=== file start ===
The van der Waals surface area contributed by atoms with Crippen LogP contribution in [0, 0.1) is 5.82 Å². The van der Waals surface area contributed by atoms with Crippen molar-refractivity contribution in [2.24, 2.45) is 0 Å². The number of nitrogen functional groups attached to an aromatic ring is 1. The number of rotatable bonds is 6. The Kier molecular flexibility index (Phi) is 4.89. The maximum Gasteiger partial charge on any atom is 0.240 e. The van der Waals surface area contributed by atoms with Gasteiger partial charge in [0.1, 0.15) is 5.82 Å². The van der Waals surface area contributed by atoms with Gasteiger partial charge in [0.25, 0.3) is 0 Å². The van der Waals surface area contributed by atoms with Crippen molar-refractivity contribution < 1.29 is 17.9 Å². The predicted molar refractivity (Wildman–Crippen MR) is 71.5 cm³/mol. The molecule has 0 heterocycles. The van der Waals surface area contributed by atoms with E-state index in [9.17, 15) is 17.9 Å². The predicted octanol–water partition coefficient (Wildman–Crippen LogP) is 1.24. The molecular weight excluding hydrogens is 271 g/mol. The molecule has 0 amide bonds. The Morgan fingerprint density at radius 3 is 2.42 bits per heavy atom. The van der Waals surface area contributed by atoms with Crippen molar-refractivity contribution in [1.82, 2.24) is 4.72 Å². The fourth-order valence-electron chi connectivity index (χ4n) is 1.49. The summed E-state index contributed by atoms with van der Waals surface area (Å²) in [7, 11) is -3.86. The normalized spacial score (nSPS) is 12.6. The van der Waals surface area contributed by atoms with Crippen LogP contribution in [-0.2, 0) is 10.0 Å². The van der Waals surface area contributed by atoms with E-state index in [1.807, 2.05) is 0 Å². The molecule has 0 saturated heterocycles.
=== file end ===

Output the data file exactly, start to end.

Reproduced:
The van der Waals surface area contributed by atoms with Crippen LogP contribution in [0, 0.1) is 5.82 Å². The van der Waals surface area contributed by atoms with Crippen molar-refractivity contribution in [2.24, 2.45) is 0 Å². The number of nitrogen functional groups attached to an aromatic ring is 1. The number of rotatable bonds is 6. The Kier molecular flexibility index (Phi) is 4.89. The maximum Gasteiger partial charge on any atom is 0.240 e. The van der Waals surface area contributed by atoms with Gasteiger partial charge in [0.1, 0.15) is 5.82 Å². The van der Waals surface area contributed by atoms with Gasteiger partial charge in [0.25, 0.3) is 0 Å². The van der Waals surface area contributed by atoms with Crippen molar-refractivity contribution < 1.29 is 17.9 Å². The predicted molar refractivity (Wildman–Crippen MR) is 71.5 cm³/mol. The molecule has 0 heterocycles. The van der Waals surface area contributed by atoms with E-state index in [9.17, 15) is 17.9 Å². The predicted octanol–water partition coefficient (Wildman–Crippen LogP) is 1.24. The molecular weight excluding hydrogens is 271 g/mol. The molecule has 0 amide bonds. The Morgan fingerprint density at radius 3 is 2.42 bits per heavy atom. The van der Waals surface area contributed by atoms with Crippen molar-refractivity contribution in [1.82, 2.24) is 4.72 Å². The fourth-order valence-electron chi connectivity index (χ4n) is 1.49. The summed E-state index contributed by atoms with van der Waals surface area (Å²) in [7, 11) is -3.86. The normalized spacial score (nSPS) is 12.6. The van der Waals surface area contributed by atoms with Crippen LogP contribution in [-0.2, 0) is 10.0 Å². The van der Waals surface area contributed by atoms with E-state index in [1.807, 2.05) is 0 Å². The molecule has 0 saturated heterocycles.